Revis’s paintings have been featured in prominent art galleries and exhibitions in Australia, Middle East, Russia, Europe and Asia. Her artworks are in corporate and private collections all over the world. Since arriving in Australia from in 2005, Revis has been running an art school, Yelena Art Studio, in Bondi and Artarmon NSW.

Page 38 : Eye of Providence, Acrylic, Oil and Ink Pen on canvas, 76 x101cm.
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Left : Never Alone, Acrylic and Ink Pen on Canvas, 76 x 101 cm. Yelena Revis.
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The Wisdom, Acrylic, Oil and Ink Pen on Canvas, 121 x 91 cm. Yelena Revis.


I’ve been painting and drawing since my early childhood, as far as I can remember. I always had a rich imagination, which I embodied with paints on paper. I was known as that 'artistic kid' since I was a child and was known for my vivid imagination which found expression in drawing, painting and storytelling. Painting became my everyday practice, my source of energy, my dialogue with the world, my research of my own inner world. I graduated from the art school and then completed Master of Fine Arts in Painting at Omsk State University, Russia with First Class Honours. After completing my master’s degree, I began my 14 years career as a Fine Arts lecturer at the same university. During my work at the university, I completed Advanced Master Course in Fine Arts at the Repin State Academic Institute St. Petersburg, as well as a Professional Fine Arts Master Class at Surikov State Academic Art Institute in Moscow.

I’m currently working with acrylic paint using painting/palette knives together with brushes. I paint in my own style, a multi-layered paint overlay. First, I create a random texture on canvas using special technology. After this I read the canvas, looking for shapes and/or patterns. So these images will be the foundation of the future painting. After the texture is completely dry, I randomly lay the first layers of paint, eventually increasing search for harmony of its composition. This is to create an abstract work by playing with shapes and colours, constantly seeking balance. I use various methods of work, make my own colours, pass the brush knife, transparent layers of thick paint poses. Each subsequent coat of paint falls on the painting after complete drying. Thus, the painting is obtained with a number of shades and colour combinations. This makes painting with a rich texture, with rich colour and the desire to peer into every detail. This format is full of energy, intensity and emotion. Abstract artworks ask us to go beyond our knowledge of what we see, know and understand. They open up our imagination and explore our world of meanings about the artwork we are experiencing.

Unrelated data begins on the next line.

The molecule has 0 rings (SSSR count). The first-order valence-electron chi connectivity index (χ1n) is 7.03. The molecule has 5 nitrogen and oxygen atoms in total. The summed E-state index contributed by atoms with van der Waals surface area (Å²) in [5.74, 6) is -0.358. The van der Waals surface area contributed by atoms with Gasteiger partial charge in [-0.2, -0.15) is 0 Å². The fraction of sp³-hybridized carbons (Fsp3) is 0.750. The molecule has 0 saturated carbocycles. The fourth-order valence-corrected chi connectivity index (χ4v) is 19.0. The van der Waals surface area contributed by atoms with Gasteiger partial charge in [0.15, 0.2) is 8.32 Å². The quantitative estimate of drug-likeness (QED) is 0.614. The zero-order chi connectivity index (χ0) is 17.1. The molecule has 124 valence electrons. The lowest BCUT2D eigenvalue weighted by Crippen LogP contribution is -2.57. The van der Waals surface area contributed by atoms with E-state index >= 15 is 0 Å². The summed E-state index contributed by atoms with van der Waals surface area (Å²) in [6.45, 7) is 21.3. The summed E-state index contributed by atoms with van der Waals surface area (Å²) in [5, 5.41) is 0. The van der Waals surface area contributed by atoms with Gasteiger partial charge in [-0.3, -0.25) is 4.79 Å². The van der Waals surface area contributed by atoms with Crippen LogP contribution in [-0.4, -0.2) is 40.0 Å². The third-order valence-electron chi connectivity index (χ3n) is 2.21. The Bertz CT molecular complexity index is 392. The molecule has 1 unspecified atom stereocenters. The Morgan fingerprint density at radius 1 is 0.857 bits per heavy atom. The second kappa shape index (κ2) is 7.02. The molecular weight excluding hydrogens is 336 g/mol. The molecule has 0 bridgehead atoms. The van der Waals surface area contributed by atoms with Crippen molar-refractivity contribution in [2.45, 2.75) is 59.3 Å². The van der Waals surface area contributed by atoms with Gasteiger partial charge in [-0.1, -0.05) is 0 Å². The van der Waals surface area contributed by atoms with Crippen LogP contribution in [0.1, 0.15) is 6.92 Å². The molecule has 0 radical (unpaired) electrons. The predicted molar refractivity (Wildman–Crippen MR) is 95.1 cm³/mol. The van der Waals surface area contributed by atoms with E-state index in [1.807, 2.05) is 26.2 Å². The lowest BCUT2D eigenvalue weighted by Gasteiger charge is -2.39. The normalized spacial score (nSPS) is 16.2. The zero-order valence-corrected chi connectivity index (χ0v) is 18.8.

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Endless Love, Acrylic and Oil on Canvas, 121
76 cm. Yelena Revis. Issue 51 - May 2023 42